★★★★½ (out of 5)
Beef & Boards Dinner Theatre; dir. by Douglas E. Stark; through Nov. 20.
It's a Wonderful Life is a wonderful production in every respect. Beef & Boards has produced a winning combination, adhering to the original film while allowing the actors to be alive on their own terms. Douglas Stark's stage adaptation of Frank Capra's 1946 comedy/drama is both witty and full of pathos. Composer Michael Hoagland folds the original film score into new music to accompany the play, rather than creating a musical.
This stage production gives the actors a lot to work with to create multi-dimensional characters. The poignancy, however, is in the timeliness of the story, starting in the post World War I era when Savings & Loan institutions gained popularity as a way for ordinary people to finance a home or small business and build modest savings. Throughout the play, we experience the impact of the benevolent Pop Bailey versus the harsh attitude of Mr. Potter, who makes Scrooge look like Santa Claus. George Bailey not only "inherits" his father's principles, he finds himself living them in opposition to Potter's attempts to squeeze the little guys out of business.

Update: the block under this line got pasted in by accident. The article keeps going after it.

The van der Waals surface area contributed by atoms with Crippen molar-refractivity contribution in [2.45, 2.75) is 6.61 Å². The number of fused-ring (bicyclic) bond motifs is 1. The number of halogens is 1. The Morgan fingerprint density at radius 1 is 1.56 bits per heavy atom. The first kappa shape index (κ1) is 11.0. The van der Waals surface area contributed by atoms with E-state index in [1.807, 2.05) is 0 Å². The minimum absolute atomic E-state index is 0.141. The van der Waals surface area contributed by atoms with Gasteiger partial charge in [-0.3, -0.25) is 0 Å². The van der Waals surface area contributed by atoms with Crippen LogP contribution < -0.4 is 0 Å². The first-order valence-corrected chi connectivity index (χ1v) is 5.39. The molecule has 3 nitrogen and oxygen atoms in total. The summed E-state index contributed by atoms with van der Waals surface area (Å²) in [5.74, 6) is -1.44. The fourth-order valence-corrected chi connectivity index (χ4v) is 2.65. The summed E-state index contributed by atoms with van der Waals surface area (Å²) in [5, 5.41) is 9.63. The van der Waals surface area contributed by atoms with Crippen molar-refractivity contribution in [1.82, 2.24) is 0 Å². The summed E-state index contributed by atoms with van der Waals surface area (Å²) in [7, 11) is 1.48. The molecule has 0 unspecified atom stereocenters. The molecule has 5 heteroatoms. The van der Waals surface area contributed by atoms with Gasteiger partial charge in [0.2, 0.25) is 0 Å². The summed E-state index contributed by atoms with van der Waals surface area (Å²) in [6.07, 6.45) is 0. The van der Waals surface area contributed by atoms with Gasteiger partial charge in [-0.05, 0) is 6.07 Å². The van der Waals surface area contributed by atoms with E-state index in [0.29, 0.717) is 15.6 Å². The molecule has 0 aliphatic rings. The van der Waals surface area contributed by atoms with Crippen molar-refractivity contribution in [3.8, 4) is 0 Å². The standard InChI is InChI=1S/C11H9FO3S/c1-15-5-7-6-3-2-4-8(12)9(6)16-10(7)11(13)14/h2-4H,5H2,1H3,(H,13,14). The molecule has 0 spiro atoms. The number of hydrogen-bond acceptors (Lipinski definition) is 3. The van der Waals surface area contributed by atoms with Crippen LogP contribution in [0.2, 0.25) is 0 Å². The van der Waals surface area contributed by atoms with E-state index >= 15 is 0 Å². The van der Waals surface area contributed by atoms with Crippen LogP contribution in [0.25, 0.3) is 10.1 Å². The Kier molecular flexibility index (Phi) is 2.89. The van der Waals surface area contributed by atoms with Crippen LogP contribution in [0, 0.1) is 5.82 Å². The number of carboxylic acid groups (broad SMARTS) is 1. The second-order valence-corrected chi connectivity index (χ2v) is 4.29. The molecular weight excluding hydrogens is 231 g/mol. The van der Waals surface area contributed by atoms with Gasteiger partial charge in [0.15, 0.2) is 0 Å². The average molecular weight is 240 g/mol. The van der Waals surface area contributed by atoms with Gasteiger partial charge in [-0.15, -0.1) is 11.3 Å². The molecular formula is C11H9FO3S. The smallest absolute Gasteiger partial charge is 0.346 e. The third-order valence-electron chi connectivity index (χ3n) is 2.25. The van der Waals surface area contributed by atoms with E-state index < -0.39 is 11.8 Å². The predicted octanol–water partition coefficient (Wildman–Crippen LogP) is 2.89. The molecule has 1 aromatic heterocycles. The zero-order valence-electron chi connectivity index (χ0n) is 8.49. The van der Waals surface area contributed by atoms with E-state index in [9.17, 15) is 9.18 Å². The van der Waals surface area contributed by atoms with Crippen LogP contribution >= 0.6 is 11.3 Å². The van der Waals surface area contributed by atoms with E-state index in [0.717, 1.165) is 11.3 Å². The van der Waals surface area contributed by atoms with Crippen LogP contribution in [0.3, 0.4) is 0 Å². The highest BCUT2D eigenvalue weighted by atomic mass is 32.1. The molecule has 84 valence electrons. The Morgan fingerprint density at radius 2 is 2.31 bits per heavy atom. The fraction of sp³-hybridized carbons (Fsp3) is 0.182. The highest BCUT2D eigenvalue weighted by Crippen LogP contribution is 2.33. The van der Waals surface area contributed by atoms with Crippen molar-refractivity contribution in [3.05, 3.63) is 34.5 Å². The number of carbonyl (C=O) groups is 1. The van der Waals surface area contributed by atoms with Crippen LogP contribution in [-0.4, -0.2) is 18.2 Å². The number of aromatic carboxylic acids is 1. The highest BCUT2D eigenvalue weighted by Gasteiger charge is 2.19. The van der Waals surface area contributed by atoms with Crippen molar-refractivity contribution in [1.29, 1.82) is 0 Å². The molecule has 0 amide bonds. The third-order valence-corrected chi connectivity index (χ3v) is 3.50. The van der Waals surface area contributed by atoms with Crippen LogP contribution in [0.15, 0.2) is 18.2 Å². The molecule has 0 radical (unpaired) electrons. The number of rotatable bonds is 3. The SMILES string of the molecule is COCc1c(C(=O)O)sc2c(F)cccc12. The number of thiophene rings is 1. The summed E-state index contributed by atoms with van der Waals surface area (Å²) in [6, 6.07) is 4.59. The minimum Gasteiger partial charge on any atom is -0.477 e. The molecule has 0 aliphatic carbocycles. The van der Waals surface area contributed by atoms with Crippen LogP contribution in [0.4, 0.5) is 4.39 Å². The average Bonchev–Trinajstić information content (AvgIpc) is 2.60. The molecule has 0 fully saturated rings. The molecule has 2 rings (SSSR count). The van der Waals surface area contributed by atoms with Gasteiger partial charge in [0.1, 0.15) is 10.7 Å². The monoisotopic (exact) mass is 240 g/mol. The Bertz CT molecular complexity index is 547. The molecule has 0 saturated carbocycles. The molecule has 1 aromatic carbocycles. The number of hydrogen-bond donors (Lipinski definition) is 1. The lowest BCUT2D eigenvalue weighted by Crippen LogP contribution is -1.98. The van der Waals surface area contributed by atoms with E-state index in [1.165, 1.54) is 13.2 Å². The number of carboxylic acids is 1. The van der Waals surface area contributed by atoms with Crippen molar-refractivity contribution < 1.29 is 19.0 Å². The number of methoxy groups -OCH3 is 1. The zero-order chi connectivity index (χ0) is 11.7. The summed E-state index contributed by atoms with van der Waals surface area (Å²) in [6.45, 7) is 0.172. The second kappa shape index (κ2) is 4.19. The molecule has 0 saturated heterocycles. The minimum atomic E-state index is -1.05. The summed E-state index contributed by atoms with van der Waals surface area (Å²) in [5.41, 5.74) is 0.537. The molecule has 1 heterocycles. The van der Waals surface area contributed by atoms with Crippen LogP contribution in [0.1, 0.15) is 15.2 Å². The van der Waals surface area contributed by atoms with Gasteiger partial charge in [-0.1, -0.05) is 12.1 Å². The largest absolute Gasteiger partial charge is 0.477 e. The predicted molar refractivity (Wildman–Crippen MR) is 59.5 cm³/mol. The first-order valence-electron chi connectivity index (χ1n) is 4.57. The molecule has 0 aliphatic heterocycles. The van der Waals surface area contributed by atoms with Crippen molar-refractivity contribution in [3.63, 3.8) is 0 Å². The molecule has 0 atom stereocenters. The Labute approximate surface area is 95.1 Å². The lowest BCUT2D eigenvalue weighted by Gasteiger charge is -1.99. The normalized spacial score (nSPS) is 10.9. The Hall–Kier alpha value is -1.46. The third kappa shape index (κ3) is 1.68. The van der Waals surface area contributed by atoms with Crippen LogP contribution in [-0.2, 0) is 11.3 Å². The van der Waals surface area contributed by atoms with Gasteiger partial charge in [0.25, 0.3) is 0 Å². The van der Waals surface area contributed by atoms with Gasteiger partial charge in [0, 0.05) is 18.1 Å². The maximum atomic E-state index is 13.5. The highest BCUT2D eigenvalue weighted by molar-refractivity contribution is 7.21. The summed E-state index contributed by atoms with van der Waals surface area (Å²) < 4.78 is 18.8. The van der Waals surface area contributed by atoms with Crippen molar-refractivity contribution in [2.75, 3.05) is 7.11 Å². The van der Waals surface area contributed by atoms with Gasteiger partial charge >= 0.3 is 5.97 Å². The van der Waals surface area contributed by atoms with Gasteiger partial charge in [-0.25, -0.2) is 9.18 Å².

Navigating through the Depression and World War II, a crisis of human error finally pushes George to the "end of his rope." It's a morality tale and an inspirational saga laced with reality, as Potter never changes nor gets his due for unscrupulous actions. But George learns why his life is significant, and that transfers to the other characters and to us in the seats. It's not about punishing the bad guys, it's about being a caring, responsible human being. The character of Mary Hatch Bailey is pivotal to who George becomes. The entire cast is superb, and the musicians and designers are on the mark.